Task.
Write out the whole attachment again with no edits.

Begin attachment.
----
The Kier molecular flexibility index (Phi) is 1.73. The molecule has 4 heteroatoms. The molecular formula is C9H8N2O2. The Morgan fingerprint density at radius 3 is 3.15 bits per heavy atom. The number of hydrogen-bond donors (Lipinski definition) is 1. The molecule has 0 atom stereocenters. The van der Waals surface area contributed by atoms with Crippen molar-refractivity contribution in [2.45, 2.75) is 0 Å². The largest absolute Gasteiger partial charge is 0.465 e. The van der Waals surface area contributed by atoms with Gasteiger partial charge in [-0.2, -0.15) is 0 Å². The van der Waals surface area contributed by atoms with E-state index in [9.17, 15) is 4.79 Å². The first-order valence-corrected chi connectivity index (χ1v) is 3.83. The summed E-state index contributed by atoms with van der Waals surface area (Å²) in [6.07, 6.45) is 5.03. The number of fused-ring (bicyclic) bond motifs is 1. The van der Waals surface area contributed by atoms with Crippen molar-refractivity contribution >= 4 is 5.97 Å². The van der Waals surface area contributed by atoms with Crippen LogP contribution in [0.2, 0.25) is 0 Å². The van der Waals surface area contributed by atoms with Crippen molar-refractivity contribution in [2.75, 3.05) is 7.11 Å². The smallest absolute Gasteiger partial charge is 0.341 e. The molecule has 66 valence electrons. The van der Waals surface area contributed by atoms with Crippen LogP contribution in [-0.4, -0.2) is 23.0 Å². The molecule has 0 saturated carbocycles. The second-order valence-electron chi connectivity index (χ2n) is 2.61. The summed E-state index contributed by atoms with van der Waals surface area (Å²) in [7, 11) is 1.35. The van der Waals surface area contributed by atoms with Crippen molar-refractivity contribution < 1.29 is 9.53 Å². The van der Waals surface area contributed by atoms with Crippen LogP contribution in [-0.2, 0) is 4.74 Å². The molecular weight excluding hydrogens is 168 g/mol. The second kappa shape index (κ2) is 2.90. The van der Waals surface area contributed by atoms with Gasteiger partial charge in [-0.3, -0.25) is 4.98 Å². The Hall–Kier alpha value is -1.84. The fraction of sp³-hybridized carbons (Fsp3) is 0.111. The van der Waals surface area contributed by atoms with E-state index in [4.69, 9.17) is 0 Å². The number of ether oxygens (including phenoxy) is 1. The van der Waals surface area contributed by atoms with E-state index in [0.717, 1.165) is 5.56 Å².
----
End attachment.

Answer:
The Kier molecular flexibility index (Phi) is 1.73. The molecule has 4 heteroatoms. The molecular formula is C9H8N2O2. The Morgan fingerprint density at radius 3 is 3.15 bits per heavy atom. The number of hydrogen-bond donors (Lipinski definition) is 1. The molecule has 0 atom stereocenters. The van der Waals surface area contributed by atoms with Crippen molar-refractivity contribution in [2.45, 2.75) is 0 Å². The largest absolute Gasteiger partial charge is 0.465 e. The van der Waals surface area contributed by atoms with Gasteiger partial charge in [-0.2, -0.15) is 0 Å². The van der Waals surface area contributed by atoms with E-state index in [9.17, 15) is 4.79 Å². The first-order valence-corrected chi connectivity index (χ1v) is 3.83. The summed E-state index contributed by atoms with van der Waals surface area (Å²) in [6.07, 6.45) is 5.03. The number of fused-ring (bicyclic) bond motifs is 1. The van der Waals surface area contributed by atoms with Crippen molar-refractivity contribution >= 4 is 5.97 Å². The van der Waals surface area contributed by atoms with Crippen LogP contribution in [0.2, 0.25) is 0 Å². The van der Waals surface area contributed by atoms with Crippen molar-refractivity contribution in [2.75, 3.05) is 7.11 Å². The smallest absolute Gasteiger partial charge is 0.341 e. The molecule has 66 valence electrons. The van der Waals surface area contributed by atoms with Crippen LogP contribution in [-0.4, -0.2) is 23.0 Å². The molecule has 0 saturated carbocycles. The second-order valence-electron chi connectivity index (χ2n) is 2.61. The summed E-state index contributed by atoms with van der Waals surface area (Å²) in [7, 11) is 1.35. The van der Waals surface area contributed by atoms with Crippen molar-refractivity contribution < 1.29 is 9.53 Å². The van der Waals surface area contributed by atoms with Crippen LogP contribution in [-0.2, 0) is 4.74 Å². The molecular weight excluding hydrogens is 168 g/mol. The second kappa shape index (κ2) is 2.90. The van der Waals surface area contributed by atoms with Gasteiger partial charge in [-0.3, -0.25) is 4.98 Å². The Hall–Kier alpha value is -1.84. The fraction of sp³-hybridized carbons (Fsp3) is 0.111. The van der Waals surface area contributed by atoms with E-state index in [4.69, 9.17) is 0 Å². The number of ether oxygens (including phenoxy) is 1. The van der Waals surface area contributed by atoms with E-state index in [0.717, 1.165) is 5.56 Å².